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Slaying the NREMT Exam Dragon

Slaying the NREMT Exam Dragon

It’s that time of the year when students’ thoughts turn to final exams.  If you are an EMS student, specifically that means it’s time for preparing for the NREMT written exam.  This can be the most challenging exam that a student takes in their educational career.  This article will provide some steps that will help you to be prepared for your exam.

A few things to keep in mind about the structure of the NREMT exam.  From the NREMT website...

“There is no minimum percentage of correct questions needed to pass a CAT exam. Exam scores are based on the characteristics of the questions you get right and wrong, not how many you get right.”

Each question is important.  A computer adaptive exam, as is the NREMT exam does not give you a passing score.  Only a pass/fail indicator. 

Again from the NREMT website, “Your performance on the previous question determines what question you will receive next. This means you are not able to go back and answer questions or change your answers.”

As you progress through the exam, it will seem that each question gets progressively harder and harder.  This is inherent to the design of the exam.  Do not let the seemingly increasing difficulty throw you. 

Now…on to the testing tip!  First….SLOW DOWN!  Yes the exam is timed and will shut off when you least expect it, but that is no need to rush.  It has been my experience that if a student has a 90 minute time limit for an exam, they will complete it, on average, in about 45 minutes.  I’ve even had students who have completed a 90 item exam in less than 20 minutes.  Needless to say, they did not like the score that they earned.  Each word in your question is important!  Make sure that you slow down and read each item and possible answer through at least twice. 

Secondly, evaluate thoroughly what the question is asking.  This directly relates to step one in that you must understand what is being asked of you in the item.  Most of the items will be based upon an emergency scenario. Be sure that you know where the scenario places you in the course of treatment and base your answer selection on that.  For example, if the scenario tells you that you are progressing through the rapid head to toe assessment, you can safely assume that you have already cleared the scene for safety and that you have applied the proper PPE.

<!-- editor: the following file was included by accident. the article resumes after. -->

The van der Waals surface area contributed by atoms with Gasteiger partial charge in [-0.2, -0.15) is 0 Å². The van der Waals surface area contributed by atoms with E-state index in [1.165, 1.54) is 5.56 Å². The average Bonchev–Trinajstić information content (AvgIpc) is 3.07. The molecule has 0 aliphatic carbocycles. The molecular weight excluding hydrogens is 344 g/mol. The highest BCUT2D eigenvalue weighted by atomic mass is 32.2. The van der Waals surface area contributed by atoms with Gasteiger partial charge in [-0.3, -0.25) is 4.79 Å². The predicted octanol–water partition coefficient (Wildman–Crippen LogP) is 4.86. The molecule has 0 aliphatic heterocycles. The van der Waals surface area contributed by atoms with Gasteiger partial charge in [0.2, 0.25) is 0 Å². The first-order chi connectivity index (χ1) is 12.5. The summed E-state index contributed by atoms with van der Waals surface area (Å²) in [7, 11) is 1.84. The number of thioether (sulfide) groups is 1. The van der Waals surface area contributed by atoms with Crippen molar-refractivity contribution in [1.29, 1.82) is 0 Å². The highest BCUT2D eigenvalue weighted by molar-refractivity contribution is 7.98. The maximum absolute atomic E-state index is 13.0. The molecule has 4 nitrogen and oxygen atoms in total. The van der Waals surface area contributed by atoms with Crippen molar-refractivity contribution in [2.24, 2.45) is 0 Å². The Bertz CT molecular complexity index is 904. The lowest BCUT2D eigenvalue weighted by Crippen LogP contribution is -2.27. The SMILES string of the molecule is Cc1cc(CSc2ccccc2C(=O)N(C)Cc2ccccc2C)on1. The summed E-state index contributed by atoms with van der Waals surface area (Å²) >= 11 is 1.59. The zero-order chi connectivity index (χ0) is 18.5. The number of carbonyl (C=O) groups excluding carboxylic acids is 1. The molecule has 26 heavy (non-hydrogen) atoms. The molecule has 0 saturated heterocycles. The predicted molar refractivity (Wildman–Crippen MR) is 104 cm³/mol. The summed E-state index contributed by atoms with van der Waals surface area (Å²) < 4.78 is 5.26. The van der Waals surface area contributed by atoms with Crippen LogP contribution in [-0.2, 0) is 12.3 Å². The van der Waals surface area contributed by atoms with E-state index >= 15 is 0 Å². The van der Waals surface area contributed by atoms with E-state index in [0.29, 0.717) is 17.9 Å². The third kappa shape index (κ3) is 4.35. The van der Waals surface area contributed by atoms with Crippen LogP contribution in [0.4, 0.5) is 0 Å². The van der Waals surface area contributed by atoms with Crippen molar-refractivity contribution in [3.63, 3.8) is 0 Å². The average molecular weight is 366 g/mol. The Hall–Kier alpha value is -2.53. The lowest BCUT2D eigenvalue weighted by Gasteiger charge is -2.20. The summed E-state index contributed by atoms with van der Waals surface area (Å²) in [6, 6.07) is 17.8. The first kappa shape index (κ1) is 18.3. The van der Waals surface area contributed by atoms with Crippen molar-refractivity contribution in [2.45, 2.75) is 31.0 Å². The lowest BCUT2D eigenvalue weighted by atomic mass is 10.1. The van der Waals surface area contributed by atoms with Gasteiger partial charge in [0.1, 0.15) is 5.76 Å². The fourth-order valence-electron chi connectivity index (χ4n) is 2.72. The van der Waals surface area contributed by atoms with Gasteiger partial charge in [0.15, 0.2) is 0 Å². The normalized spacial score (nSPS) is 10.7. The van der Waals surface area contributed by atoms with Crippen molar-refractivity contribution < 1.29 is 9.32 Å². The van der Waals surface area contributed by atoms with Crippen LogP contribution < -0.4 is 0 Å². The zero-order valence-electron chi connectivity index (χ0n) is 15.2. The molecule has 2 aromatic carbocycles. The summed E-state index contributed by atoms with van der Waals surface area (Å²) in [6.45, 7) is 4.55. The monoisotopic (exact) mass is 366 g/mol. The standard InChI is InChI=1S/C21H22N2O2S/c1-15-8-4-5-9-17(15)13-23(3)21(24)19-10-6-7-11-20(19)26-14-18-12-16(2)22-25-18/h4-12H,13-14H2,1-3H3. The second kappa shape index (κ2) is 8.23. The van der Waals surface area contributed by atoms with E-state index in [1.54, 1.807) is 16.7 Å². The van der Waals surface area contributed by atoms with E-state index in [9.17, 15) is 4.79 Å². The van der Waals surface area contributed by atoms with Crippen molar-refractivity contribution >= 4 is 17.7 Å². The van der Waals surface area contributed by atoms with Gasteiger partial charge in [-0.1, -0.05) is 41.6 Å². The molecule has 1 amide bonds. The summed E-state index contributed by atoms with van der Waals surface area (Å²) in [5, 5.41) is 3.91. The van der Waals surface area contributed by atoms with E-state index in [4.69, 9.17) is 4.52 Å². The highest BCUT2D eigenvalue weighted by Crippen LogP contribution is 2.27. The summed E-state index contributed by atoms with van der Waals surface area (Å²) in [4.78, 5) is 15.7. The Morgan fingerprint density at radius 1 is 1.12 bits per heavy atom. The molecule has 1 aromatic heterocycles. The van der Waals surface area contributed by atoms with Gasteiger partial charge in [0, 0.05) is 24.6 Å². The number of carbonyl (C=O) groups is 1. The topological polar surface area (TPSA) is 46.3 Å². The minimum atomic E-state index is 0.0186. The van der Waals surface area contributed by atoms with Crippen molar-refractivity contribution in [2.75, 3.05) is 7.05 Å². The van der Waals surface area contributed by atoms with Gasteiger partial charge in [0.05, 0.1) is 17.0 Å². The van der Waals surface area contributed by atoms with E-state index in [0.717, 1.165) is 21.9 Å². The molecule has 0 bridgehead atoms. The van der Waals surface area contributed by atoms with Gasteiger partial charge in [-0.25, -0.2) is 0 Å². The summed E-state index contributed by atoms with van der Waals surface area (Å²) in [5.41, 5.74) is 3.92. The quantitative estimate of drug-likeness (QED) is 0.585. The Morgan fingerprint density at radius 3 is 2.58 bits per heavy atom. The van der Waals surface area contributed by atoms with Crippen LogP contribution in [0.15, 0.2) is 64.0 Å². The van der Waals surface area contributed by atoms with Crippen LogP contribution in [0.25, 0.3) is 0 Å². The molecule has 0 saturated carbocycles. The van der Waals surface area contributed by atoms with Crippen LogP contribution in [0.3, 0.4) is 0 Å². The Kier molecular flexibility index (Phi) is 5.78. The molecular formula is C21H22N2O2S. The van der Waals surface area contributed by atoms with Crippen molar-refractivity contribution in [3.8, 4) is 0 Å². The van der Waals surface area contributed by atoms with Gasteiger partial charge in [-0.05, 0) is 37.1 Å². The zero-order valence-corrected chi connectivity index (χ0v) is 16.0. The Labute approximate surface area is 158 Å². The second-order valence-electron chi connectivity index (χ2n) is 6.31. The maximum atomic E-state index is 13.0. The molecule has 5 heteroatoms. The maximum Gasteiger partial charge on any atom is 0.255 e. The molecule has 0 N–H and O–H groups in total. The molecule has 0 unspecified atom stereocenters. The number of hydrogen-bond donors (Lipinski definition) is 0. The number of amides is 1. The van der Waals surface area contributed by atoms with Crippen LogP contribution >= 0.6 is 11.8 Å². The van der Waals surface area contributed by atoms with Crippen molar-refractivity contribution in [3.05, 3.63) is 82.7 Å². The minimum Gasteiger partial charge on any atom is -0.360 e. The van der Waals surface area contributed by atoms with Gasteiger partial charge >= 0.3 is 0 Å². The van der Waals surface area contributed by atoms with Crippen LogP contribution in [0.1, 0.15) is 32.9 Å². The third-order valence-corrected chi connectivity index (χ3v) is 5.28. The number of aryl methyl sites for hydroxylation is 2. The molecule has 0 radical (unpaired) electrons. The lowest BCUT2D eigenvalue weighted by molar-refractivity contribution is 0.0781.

Third, look closely at any questions that deal with airway and breathing.  Many of the questions that are displayed will have an airway and/or breathing component embedded within them.  This is a critical skill and you must be able to deal with it appropriately by implementing the correct treatment.

Last, be very careful as to what you study resources that you use.  For most of them, they will repeatedly ask you lower level, memorization type of questions that you will never see on any NREMT exam.  Two that, as an EMS educator, I can recommend are “Success for the EMT Basic” (2nd edition) by Mistovich and any of the online study guides from the EMS educators at Limmer Creative.  (Full disclosure, neither EKU Paramedic Program no Bill Young has any financial interest in either of the recommended resources).  Both of these will provide you with high level, scenario based questions that not only tell you what the right answer, they, more importantly, explain the “why” behind the right answer.  While going through these study resources spend more time on the areas that you are weak and less time in the areas of strength.

Keep in mind that the best chance of passing the exam is adequate preparation for the test.  No amount of tips, tricks or hacks will help you if you don’t STUDY beforehand.  Relax and do you best!

Author Bill Young is the program director of the EKU Emergency Medical program. CAAHEP-accredited since 1978, EKU offers top quality degree programs in emergency medical care.

Published on May 09, 2016

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